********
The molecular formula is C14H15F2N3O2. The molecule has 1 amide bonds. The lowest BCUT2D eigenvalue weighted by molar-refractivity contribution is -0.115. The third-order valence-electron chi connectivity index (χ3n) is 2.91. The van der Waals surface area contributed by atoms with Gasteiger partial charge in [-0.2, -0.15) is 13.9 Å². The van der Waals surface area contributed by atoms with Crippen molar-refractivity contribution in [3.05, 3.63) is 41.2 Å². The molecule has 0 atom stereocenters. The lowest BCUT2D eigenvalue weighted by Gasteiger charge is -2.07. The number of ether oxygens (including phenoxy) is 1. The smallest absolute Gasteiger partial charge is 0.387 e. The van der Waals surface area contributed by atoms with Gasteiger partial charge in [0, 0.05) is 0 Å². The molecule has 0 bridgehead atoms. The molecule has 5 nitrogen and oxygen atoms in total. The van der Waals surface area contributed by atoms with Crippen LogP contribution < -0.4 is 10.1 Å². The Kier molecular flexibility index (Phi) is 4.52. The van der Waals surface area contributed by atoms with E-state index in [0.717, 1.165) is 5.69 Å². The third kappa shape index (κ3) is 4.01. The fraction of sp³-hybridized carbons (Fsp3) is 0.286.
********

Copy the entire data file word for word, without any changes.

The molecular formula is C14H15F2N3O2. The molecule has 1 amide bonds. The lowest BCUT2D eigenvalue weighted by molar-refractivity contribution is -0.115. The third-order valence-electron chi connectivity index (χ3n) is 2.91. The van der Waals surface area contributed by atoms with Gasteiger partial charge in [-0.2, -0.15) is 13.9 Å². The van der Waals surface area contributed by atoms with Crippen molar-refractivity contribution in [3.05, 3.63) is 41.2 Å². The molecule has 0 atom stereocenters. The lowest BCUT2D eigenvalue weighted by Gasteiger charge is -2.07. The number of ether oxygens (including phenoxy) is 1. The smallest absolute Gasteiger partial charge is 0.387 e. The van der Waals surface area contributed by atoms with Gasteiger partial charge in [0, 0.05) is 0 Å². The molecule has 0 bridgehead atoms. The molecule has 5 nitrogen and oxygen atoms in total. The van der Waals surface area contributed by atoms with Crippen LogP contribution < -0.4 is 10.1 Å². The Kier molecular flexibility index (Phi) is 4.52. The van der Waals surface area contributed by atoms with E-state index in [0.717, 1.165) is 5.69 Å². The third kappa shape index (κ3) is 4.01. The fraction of sp³-hybridized carbons (Fsp3) is 0.286.